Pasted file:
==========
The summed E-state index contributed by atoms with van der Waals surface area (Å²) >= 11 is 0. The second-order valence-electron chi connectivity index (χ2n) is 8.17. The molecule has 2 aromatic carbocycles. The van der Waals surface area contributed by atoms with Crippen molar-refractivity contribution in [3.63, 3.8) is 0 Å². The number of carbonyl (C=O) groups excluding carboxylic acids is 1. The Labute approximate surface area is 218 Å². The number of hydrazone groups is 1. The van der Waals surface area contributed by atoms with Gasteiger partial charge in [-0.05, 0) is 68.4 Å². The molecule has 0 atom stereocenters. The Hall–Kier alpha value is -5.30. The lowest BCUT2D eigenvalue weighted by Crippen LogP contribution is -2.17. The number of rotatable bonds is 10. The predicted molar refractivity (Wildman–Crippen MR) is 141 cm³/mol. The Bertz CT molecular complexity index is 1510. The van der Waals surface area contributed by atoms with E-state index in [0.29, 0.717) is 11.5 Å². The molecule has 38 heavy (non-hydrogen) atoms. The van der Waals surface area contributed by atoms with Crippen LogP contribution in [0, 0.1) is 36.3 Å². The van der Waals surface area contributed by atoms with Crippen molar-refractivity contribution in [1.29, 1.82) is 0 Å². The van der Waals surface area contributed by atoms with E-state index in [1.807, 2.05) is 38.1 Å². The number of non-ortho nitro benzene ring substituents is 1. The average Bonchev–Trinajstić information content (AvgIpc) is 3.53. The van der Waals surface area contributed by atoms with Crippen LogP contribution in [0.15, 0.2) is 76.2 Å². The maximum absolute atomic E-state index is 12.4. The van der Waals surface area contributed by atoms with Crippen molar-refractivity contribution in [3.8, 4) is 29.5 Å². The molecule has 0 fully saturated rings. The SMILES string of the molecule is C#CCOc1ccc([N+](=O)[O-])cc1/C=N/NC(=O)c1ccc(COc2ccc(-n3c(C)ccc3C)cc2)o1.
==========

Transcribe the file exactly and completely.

The summed E-state index contributed by atoms with van der Waals surface area (Å²) >= 11 is 0. The second-order valence-electron chi connectivity index (χ2n) is 8.17. The molecule has 2 aromatic carbocycles. The van der Waals surface area contributed by atoms with Crippen molar-refractivity contribution in [3.63, 3.8) is 0 Å². The number of carbonyl (C=O) groups excluding carboxylic acids is 1. The Labute approximate surface area is 218 Å². The number of hydrazone groups is 1. The van der Waals surface area contributed by atoms with Gasteiger partial charge in [-0.05, 0) is 68.4 Å². The molecule has 0 atom stereocenters. The Hall–Kier alpha value is -5.30. The lowest BCUT2D eigenvalue weighted by Crippen LogP contribution is -2.17. The number of rotatable bonds is 10. The predicted molar refractivity (Wildman–Crippen MR) is 141 cm³/mol. The Bertz CT molecular complexity index is 1510. The van der Waals surface area contributed by atoms with E-state index in [0.29, 0.717) is 11.5 Å². The molecule has 38 heavy (non-hydrogen) atoms. The van der Waals surface area contributed by atoms with Crippen LogP contribution in [0, 0.1) is 36.3 Å². The van der Waals surface area contributed by atoms with Crippen molar-refractivity contribution in [1.29, 1.82) is 0 Å². The van der Waals surface area contributed by atoms with E-state index in [1.807, 2.05) is 38.1 Å². The number of non-ortho nitro benzene ring substituents is 1. The average Bonchev–Trinajstić information content (AvgIpc) is 3.53. The van der Waals surface area contributed by atoms with Crippen LogP contribution in [0.15, 0.2) is 76.2 Å². The maximum absolute atomic E-state index is 12.4. The van der Waals surface area contributed by atoms with Crippen molar-refractivity contribution in [3.8, 4) is 29.5 Å². The molecule has 0 fully saturated rings. The SMILES string of the molecule is C#CCOc1ccc([N+](=O)[O-])cc1/C=N/NC(=O)c1ccc(COc2ccc(-n3c(C)ccc3C)cc2)o1.